Monday, August 22

Make Your First Podcast: Intro and Outro


This post continues my series on how to start a podcast. Last time (Make Your First Podcast On Your iPad) we talked about what software you might want to use. Today we're going to look at something almost as important as software: the podcast format, specifically the intro and outro.


Podcast Format: Intro Text


Every podcast I've listened to has an intro and outro. Here—thanks to Albert Costill and his article The Definitive Guide to Podcast Intros—are the common elements of an intro:

  • Podcast name *
  • Episode number
  • Episode title *
  • Music/sound effects
  • Domain name
  • Your name and (if applicable) the names of your co-hosts. *
  • Subject of podcast: The idea here is to let your listeners know in one or two sentences what this episode is about.
  • Sponsors: If you have sponsors, this is often a good place to mention them.
  • Warning: Give your listeners a warning if the episode is going to be not safe for work.
Every podcast intro won't contain all these elements! I've marked (*) the ones every podcast I've listened to has (your mileage may vary).

Here's what this might sound like:
Hello and welcome! You're listening to my podcast, [Podcast Name], episode [Episode Number].

Today we're talking about [Subject of Podcast], so let's get started!

[Intro music for 2 or 3 seconds.]

Hello everyone. My name is [Your Name]. If this is your first time listening, it's good to have you with us. For everyone else, welcome back!

[Podcast Name] is produced every month and show notes can be found over at [Domain Name], forward slash podcasts, forward slash [Episode Name and/or Number]. If you enjoy listening to [Podcast Name] please consider subscribing so you don't miss an episode. You can also find me, [Twitter Name], over on Twitter/Facebook/etc.

Now, on with the show!
After that, launch into the podcast proper.

Outro Text


The outro is even simpler. From my own listening experience, here are some common elements of outros:

  • Podcast name *
  • Ask to rate the episode on iTunes
  • Plug a sponsor
  • Tell listeners other places they can connect with you (e.g., Twitter, Facebook, iTunes, your website, etc.)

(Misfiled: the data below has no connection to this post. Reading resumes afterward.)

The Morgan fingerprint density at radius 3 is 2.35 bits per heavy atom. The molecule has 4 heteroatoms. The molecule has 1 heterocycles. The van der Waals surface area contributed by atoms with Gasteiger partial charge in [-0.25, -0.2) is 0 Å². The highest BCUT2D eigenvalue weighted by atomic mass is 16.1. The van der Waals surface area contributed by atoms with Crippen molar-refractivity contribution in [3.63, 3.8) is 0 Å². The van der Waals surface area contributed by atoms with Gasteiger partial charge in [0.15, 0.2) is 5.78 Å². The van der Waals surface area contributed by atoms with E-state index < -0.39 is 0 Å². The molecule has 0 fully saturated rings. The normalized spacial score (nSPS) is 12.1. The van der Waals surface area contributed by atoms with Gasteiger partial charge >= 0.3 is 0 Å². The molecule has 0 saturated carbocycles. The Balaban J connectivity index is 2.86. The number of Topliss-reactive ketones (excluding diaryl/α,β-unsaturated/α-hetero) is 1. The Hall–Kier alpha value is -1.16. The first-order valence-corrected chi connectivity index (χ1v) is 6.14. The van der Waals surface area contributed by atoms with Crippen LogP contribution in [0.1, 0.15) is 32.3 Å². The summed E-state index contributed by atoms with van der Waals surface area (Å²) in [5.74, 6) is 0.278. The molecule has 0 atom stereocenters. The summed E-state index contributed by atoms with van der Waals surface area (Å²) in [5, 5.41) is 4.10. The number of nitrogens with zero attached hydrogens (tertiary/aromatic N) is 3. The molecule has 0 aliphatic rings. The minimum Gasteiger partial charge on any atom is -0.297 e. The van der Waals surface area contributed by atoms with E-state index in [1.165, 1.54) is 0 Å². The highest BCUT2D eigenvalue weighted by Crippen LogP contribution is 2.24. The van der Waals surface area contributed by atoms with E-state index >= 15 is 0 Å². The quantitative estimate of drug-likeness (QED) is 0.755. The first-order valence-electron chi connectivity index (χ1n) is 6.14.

• Tell listeners what the next episode is going to be about.
  • Ask listeners to comment and submit their own answers/opinions/observations for a question you answered in the podcast.
  • Give listeners a challenge to complete.
  • Tell listeners where they can download the show notes. *
  • Thank listeners for listening. *
  • Tell your listeners when the next podcast will be released. (e.g., I'll chat with you in a few days time.)

Here's what this might sound like:
You've been listening to [Podcast Name]. If you'd like to comment on any of today's topics or subscribe to the series, find us at [Domain Name], forward slash podcast. Tweet us at [Twitter Name]. Find us at Facebook.com forward slash [Facebook Name] or search [Podcast Name] on iTunes.

Thanks for listening to [Podcast Name]. If you like what you hear I would love it, if you have a moment, to head over to iTunes and give us a review or a rating. It really does help other folks find the podcast. Thanks for listening, chat with you again in [a few days/a week/etc.].
Well, that's it for today! Thanks for reading. This coming Thursday I'll blog about what options exist for the beginning podcaster in terms of hosting a podcast. Yes, this part can be pricy, but I've discovered a few options that—in the beginning at least—are either free or cost very little money, and by "very little" I mean one or two cents a month.

Stay tuned and good writing!


Other articles you might be interested in:


Write Now: 4 Tips For Growing A Readership
How To Record An Audiobook At Home
Aaron Sorkin On How To Write A Gripping Monologue

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